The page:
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The importance of fluid mud flows in the accumulation of thick mudstone successions: Examples from the Jurassic – Cretaceous Vaca Muerta Formation, Neuquén Basin, Argentina

Abstract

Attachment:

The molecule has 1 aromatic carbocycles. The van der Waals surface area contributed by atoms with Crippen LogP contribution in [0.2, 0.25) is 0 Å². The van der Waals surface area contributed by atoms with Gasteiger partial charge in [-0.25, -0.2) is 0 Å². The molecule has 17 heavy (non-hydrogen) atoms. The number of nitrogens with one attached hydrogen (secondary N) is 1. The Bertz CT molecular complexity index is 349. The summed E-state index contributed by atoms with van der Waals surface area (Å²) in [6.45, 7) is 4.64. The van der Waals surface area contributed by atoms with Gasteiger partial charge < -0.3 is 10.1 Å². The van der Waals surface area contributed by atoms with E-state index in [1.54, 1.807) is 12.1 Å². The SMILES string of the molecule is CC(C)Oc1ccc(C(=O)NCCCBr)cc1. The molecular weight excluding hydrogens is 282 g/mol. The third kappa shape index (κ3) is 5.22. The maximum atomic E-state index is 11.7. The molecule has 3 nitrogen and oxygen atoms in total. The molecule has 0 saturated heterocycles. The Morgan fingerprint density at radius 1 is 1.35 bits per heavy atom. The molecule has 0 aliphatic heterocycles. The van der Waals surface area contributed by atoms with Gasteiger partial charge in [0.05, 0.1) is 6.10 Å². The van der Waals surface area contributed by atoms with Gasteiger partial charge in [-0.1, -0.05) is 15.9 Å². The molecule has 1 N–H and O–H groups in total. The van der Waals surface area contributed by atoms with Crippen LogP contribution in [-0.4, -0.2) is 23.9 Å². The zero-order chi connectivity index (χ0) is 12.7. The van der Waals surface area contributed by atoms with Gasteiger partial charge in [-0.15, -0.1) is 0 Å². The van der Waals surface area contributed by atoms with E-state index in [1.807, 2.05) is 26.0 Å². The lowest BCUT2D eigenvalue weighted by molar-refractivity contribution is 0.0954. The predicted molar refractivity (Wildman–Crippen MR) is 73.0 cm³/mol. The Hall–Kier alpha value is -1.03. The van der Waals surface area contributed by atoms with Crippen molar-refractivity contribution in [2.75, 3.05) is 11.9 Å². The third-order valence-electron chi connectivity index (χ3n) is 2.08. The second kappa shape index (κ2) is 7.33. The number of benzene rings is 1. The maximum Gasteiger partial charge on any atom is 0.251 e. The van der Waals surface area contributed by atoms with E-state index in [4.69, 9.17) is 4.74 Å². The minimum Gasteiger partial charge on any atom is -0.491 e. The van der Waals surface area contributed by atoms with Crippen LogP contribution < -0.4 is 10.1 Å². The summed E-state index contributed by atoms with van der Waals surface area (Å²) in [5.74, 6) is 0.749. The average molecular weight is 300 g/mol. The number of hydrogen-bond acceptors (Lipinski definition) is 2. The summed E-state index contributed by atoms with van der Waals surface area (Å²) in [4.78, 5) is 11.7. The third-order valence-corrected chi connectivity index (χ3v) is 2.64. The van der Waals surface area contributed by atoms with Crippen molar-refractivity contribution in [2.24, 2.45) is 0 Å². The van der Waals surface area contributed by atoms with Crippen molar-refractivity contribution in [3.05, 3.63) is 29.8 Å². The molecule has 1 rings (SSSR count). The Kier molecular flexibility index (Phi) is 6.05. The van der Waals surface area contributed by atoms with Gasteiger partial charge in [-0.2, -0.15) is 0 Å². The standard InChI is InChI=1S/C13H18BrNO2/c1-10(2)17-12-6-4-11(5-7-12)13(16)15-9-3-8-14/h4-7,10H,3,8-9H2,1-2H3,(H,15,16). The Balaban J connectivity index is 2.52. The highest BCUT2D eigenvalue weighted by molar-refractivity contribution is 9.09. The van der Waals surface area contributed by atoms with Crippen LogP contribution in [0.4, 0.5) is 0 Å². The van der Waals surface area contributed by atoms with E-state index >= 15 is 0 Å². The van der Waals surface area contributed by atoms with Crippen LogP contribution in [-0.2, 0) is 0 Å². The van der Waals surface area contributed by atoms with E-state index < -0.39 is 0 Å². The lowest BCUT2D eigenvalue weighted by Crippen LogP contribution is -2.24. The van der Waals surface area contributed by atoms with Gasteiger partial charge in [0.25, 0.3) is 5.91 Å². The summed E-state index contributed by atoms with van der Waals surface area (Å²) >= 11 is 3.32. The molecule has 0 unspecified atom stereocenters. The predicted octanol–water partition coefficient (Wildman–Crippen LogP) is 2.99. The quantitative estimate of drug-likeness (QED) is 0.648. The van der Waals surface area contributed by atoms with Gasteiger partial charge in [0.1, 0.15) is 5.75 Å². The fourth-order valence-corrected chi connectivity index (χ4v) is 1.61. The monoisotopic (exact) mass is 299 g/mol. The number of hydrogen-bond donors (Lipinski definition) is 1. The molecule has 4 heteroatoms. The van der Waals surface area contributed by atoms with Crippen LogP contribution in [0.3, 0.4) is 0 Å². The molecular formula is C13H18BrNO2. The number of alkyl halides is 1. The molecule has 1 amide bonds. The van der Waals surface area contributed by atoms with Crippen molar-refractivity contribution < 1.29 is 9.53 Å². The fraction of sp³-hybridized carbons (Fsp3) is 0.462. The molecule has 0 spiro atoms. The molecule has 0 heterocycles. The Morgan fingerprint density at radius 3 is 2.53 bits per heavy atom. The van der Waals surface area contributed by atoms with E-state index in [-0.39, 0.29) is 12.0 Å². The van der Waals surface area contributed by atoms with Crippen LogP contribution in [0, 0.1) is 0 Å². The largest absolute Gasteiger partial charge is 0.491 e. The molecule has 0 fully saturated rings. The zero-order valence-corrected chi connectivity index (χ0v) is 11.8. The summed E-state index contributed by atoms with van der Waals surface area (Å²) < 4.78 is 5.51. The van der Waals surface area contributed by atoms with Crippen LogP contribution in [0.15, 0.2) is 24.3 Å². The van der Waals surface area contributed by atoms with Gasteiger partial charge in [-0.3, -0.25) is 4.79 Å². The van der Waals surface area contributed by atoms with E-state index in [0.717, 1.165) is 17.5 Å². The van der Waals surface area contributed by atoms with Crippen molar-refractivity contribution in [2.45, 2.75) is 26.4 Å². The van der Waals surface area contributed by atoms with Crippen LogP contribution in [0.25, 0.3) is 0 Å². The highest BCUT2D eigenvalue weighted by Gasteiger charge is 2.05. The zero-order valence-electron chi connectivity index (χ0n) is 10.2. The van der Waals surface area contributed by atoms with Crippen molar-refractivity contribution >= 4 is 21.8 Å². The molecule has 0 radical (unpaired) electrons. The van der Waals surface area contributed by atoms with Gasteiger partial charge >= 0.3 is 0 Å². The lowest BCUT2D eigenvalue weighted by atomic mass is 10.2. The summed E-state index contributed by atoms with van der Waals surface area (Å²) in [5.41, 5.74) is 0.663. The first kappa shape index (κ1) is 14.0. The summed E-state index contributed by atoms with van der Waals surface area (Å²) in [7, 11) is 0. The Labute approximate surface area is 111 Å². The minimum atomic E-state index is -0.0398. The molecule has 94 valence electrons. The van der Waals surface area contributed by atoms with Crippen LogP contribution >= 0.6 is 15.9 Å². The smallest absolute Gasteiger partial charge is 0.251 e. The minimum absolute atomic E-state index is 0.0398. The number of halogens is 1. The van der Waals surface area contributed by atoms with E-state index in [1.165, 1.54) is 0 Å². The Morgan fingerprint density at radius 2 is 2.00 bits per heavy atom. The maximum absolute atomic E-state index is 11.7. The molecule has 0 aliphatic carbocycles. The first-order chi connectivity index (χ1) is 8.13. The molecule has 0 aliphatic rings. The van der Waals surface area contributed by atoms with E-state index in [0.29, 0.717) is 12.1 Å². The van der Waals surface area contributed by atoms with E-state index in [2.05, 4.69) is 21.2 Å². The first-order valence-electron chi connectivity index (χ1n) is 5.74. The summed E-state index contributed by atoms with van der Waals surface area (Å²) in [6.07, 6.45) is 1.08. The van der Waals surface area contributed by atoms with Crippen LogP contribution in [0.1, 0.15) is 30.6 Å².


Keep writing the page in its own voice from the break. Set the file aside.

During the last years, the study of fine grained sedimentary deposits received a growing attention due to the advance in the development of shale reservoirs, leading out to global multidisciplinary detailed geological surveys on a variety of unconventional resource shales. In addition, recent studies of present day processes and depositional sub-environments provided novel information about the mechanisms that control the distribution and accumulation of mud, contributing to a gradual paradigm shift in mudstone sedimentology. Even though, the current knowledge of the depositional history of these rocks is strongly limited because of the occurrence of post-depositional processes (highly mechanical compaction, strong weathering) that often disrupt the rock primary fabric. Nevertheless, uncompacted intervals of fine grained deposits are often preserved on early cemented beds and calcareous concretions. These early diagenetic bodies often preserve an exceptional record of primary features allowing their study by making macroscopic polished slabs. In Argentina, the Upper Jurassic – Lower Cretaceous Vaca Muerta Formation is composed of shale deposits up to 1200 meters thick, representing the main unconventional reservoir of South America. The widespread excellent outcrops of this unit in the Neuquén Basin thrust and fold belt provides a great opportunity to study the depositional history of thick mudstone successions. For a long time, these deposits were described as a monotonous mudstone succession with high TOC accumulated by fallout processes in quiet and anoxic deep marine environments. However, recent sedimentological research and reservoir characterization revealed that the Vaca Muerta Formation is a highly heterogeneous stratigraphic unit, displaying centimetre to millimetre scale lithofacies variations with fluctuating organic matter content, features that often influence on the reservoir quality and performance. In order to achieve production goals and reduce the exploitation risk it is really important to properly identify those intervals having the highest potential as unconventional resources (sweet spots). Preliminary detailed sedimentological studies focused on understanding the origin of Vaca Muerta shales suggest the common occurrence of bottom turbulent fluid mud flows carrying out fine grained sediments and organic debris as bedload and suspended load. These evidences are against the traditional model of “normal fallout” previously assumed as the main depositional mechanism for the accumulation of mud. The future understanding of the complexity of these fluid mud flows and their internal stacking pattern will be crucial to identify long-term exploitable organic rich levels. In this webinar the authors present a synthesis of the main working paradigms, some recent achievements and perspectives on the evolution of shale sedimentology.
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